Occupy Protester Arrested For Informing Juries About Nullification


DENVER — A man has been charged with seven counts of jury tampering on Monday after prosecutors say he attempted to influence jurors by passing out literature about jury nullification.

Mark Iannicelli, 56, appeared outside Denver’s Lindsay-Flanigan Courthouse with a small booth and a sign that said “Juror Info,” providing flyers to jury pool members, according to the District Attorney’s office.

Iannicelli did not appear to have personal interest in the trial at which he was handing out the fliers.

Jury nullification is the right jurors have in a trial to acquit a defendant, despite the conclusion by members of the jury that the defendant is “guilty” of the charges. It has historically been used as a safeguard against unjust laws, such as the federal Fugitive Slave Act, which required escaped slaves to be returned to their owners.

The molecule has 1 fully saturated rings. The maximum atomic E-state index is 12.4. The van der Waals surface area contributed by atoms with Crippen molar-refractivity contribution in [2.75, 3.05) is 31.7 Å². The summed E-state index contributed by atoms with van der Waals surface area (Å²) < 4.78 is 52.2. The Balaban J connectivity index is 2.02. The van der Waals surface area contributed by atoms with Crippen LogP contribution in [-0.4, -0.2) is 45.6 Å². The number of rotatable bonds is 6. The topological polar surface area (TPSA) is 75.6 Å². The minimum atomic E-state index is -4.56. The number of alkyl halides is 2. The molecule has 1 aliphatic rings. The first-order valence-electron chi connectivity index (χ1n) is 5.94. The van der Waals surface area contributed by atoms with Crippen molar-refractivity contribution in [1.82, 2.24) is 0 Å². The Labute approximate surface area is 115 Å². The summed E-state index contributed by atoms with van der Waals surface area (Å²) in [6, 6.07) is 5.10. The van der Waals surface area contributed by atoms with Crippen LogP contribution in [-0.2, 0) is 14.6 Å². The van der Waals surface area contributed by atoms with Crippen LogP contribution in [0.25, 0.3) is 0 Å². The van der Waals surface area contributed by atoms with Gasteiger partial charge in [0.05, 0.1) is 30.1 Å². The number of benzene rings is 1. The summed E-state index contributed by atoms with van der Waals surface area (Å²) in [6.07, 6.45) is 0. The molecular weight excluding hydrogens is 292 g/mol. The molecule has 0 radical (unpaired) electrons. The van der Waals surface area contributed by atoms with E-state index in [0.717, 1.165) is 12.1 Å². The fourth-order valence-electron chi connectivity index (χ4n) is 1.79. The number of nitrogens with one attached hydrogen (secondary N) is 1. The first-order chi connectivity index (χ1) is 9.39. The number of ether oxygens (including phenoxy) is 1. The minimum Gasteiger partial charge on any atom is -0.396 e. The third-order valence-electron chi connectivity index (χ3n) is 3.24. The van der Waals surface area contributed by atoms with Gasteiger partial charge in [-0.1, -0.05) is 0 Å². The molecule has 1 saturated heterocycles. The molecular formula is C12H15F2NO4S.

According to a report by Eric Verlo at Not My Tribe, Iannicelli is a soft-spoken Occupy Denver protester who was simply attempting to inform jurors of their rights. Verlo describes jury nullification as “an unpopular legal concept with a judicial system meant to crank out fines and jail sentences,”— a right which the US Supreme Court affirmed in 1969 with U.S. v Moylan.

“Iannicelli has been released from custody on a $5,000 personal recognizance bond,” the office said in a Thursday news release. He is due back in court on August 11.